While few insects mate for life, or indeed keep to one partner in a season, many do require their mate to stump up for the pleasure of fathering the next generation. Scorpionflies, for example, produce a high nutrient spit which the females can feed on to provide enough energy for their pregnancy. Six-spotted burnet moths have a rather deadly way of showing their affections. These brightly coloured insects carry a good amount of cyanide in their body, which is an excellent deterrent for any birds which might fancy them as a tasty snack. The male sweetens the deal for his female by passing on a parcel of this toxic substance during courtship, boosting her levels temporarily, although eventually she will need to pass on some of this to her offspring.

For those who find themselves in the earliest stages of romance on Valentine’s Day there may be a way to go before vows can be exchanged or even gifts presented. In wooing their partner, animals can be said to go to extremes that even us humans could take inspiration from. The hen harrier is an excellent example. Having found a special lady, our magnificent silver male will climb to dizzying height as she watches from below. Dropping gracefully through the firmament our lover performs a series of loops, one after another without pause. If this magnificent skydance isn’t enough to get a lady swooning then who knows what is.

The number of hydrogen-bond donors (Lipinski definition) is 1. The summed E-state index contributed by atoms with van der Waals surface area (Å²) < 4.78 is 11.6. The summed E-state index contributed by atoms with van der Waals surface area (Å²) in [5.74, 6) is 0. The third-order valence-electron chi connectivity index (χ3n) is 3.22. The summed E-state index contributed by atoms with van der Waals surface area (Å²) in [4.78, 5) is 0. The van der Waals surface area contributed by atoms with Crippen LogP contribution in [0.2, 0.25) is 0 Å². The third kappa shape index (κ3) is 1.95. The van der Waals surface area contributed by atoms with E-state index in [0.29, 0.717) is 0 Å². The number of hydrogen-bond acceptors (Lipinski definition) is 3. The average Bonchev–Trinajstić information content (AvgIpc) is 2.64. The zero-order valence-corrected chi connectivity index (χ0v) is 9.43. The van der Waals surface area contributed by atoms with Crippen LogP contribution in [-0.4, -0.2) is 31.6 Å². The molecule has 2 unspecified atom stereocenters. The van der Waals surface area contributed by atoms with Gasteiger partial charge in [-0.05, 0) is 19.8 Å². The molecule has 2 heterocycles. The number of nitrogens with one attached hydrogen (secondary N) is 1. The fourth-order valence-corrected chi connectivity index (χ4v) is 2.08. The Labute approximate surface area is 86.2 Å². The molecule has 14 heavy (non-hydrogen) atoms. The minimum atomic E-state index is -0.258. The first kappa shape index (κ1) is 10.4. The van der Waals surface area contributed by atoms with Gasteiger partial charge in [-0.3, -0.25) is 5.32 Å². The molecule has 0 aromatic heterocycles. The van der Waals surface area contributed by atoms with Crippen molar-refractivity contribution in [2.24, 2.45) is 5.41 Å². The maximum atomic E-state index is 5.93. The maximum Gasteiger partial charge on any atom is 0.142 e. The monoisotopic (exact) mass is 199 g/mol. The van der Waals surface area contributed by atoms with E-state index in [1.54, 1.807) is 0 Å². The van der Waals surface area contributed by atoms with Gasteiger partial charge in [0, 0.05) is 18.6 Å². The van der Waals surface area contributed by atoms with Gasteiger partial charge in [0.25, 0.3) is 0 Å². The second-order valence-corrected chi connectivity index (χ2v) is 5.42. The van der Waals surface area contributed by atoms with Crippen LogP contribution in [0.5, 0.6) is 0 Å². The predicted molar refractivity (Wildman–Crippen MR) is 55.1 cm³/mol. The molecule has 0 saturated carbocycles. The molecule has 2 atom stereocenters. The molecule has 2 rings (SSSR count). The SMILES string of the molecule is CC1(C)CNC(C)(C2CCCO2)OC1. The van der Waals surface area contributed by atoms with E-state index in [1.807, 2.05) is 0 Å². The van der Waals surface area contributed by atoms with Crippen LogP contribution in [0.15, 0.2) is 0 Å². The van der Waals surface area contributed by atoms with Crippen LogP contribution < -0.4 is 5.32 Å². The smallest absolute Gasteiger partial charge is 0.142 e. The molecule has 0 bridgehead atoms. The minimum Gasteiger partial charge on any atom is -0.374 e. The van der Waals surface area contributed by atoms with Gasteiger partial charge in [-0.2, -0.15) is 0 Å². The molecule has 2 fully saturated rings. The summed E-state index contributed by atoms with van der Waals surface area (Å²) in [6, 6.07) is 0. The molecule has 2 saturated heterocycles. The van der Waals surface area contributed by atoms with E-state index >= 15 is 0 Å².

So, perhaps whatever the origins of Valentine’s Day, some common themes exist. All around us the birds are calling out their challenges, pairs long parted are returning to each other’s side and insects are preparing that one special present she just can’t say no to.

But while spring is certainly a hive of activity it’s important to note that wildlife doesn’t restrict its amore to just one day a year. Stags rut in autumn, crossbills nest in winter and many of our species which start their courtships in spring will carry on late into the summer, raising as many offspring as they can.

So although Valentine’s Day is a day to celebrate all kinds of love, both human and wider, perhaps it’s also worth taking a leaf from nature’s book and remembering to spread it out a little through the year.